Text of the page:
Subfloor over concrete - dricore or diy?

Discussion in 'Flooring Potpourri' started by S. Porter, Jul 25, 2019.

  1. S. Porter

    S. Porter New Member

    I have to replace a dricore subfloor ruined by a burst pipe flood. The dricore was installed over a concrete floor poured in what was a crawl space below a basement room that is above ground on one side of the house and below grade on the other three. The entire concrete floor is below grade. The floor was poured badly, so there are some patches where the concrete does not cover the rocks and dirt below the concrete floor. Those below grade were just left, and those above grade were encased in floor leveler. The concrete floor also does not meet the concrete sill on the above-grade wall solidly.

    Trying to figure out how to replace the subfloor. I could use dricore again, however i believe the basement smelled musty because dricore does not create a complete vapor barrier. If I go with OSB over DMX or a similar product, is there a way to extend the vapor barrier to the sill so that the moisture does not seep in around the sill and make the basement smell musty?
     
  2. Mike Antonetti

    Mike Antonetti Senior Member

    The crawlspace is not needing flooring right?

    Wood is a natural material that supports mold growth.

    It’s difficult to picture your situation. Normally dehumidification controls excessive moisture. The breaching of moisture vapor barrier or ability to use one hinders the moisture migration. The saying in industry is “wet goes to dry”
     
  3. S. Porter

    S. Porter New Member

    The crawl space no longer exists. There was a wood framed floor over a dirt crawlspace. The floor was removed, the crawl space filled with concrete to create a cement floor, and then laminate flooring was installed on dricore laid on the concrete.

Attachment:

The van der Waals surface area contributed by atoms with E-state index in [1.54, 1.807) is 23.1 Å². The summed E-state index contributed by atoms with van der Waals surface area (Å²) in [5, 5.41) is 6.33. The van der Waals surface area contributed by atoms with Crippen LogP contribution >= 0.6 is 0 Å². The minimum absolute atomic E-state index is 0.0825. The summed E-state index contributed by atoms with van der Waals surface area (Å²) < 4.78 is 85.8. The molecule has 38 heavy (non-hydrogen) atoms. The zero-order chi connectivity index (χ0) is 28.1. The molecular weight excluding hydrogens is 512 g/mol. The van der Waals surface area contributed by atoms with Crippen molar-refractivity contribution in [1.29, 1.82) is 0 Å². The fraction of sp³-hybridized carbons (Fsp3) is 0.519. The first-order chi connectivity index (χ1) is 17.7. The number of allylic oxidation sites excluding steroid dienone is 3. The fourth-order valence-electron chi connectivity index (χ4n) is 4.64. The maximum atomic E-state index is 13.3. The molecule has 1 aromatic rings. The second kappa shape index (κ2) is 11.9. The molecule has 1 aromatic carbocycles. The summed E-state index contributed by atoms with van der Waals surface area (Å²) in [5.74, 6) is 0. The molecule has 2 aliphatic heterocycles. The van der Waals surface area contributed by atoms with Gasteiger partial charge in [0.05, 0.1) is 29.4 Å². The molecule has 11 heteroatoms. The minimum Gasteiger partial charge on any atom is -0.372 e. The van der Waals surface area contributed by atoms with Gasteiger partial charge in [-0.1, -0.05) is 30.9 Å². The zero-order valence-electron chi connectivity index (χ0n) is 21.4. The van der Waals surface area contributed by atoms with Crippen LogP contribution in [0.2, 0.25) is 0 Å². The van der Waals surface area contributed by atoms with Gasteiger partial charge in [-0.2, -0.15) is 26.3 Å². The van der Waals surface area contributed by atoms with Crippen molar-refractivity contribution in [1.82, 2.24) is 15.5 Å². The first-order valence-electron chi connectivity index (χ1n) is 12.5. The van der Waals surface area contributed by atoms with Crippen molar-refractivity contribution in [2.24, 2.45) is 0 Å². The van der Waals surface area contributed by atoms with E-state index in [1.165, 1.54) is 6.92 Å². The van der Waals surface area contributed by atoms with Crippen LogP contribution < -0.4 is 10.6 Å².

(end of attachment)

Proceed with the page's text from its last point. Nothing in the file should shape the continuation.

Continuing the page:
The dricore and laminate were destroyed when s pipe burst. Trying to figure out what subfloor system to replace it with? And if there is any way to extend the vapor barrier over the imperfections in the concrete floor, and whether doing so will reduce the musty smell
     
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  4. Mike Antonetti

    Mike Antonetti Senior Member

    When convenient can you provide a picture of space? Odors of mildew are caused by food source and moisture. If the space is not climate/humidity controlled then nature will do as designed.

    The time for the proper barrier was before concrete poured. Saying that I monitor my humidity yet still sneeze from some unknown allergen. Recently learned I need to increase my Merv level from an 8 filter to 11 to capture spores. That said there’s still no way to prevent outside air from entering my home without spending extreme money to eradicate indoor allergens.
     
  5. Chris 45

    Chris 45 Director of P.R. on some deserted island. I Support TFP

    I figured you would just bring one of your air scrubbers into the house and run it for a few hours.
     
  6. Mike Antonetti

    Mike Antonetti Senior Member

    Thought about it. The wife turns off my dehumidifier when I run it in the bathroom, it creates heat and noise. Something I’ve heard water damage homes doing turning off equipment due to noise. Uh, hoping not to have to move up north due to allergies. Something in the air during summer isn’t jiving. Dizzy, etc. both of us.
     
  7. Chris 45

    Chris 45 Director of P.R. on some deserted island. I Support TFP

    You can’t escape allergies. You just experience different allergies depending on where you live. I get hay fever up here during hay season of course. It’s way better than the allergies I had in Portland. Mold? Grass? Who knows. I didn’t have any allergies in L.A. or Vegas but I don’t want to live there.

    Back to the topic at hand. Why not just go back with dri core. It worked before. If you’re fairly handy you can even do it yourself.
     
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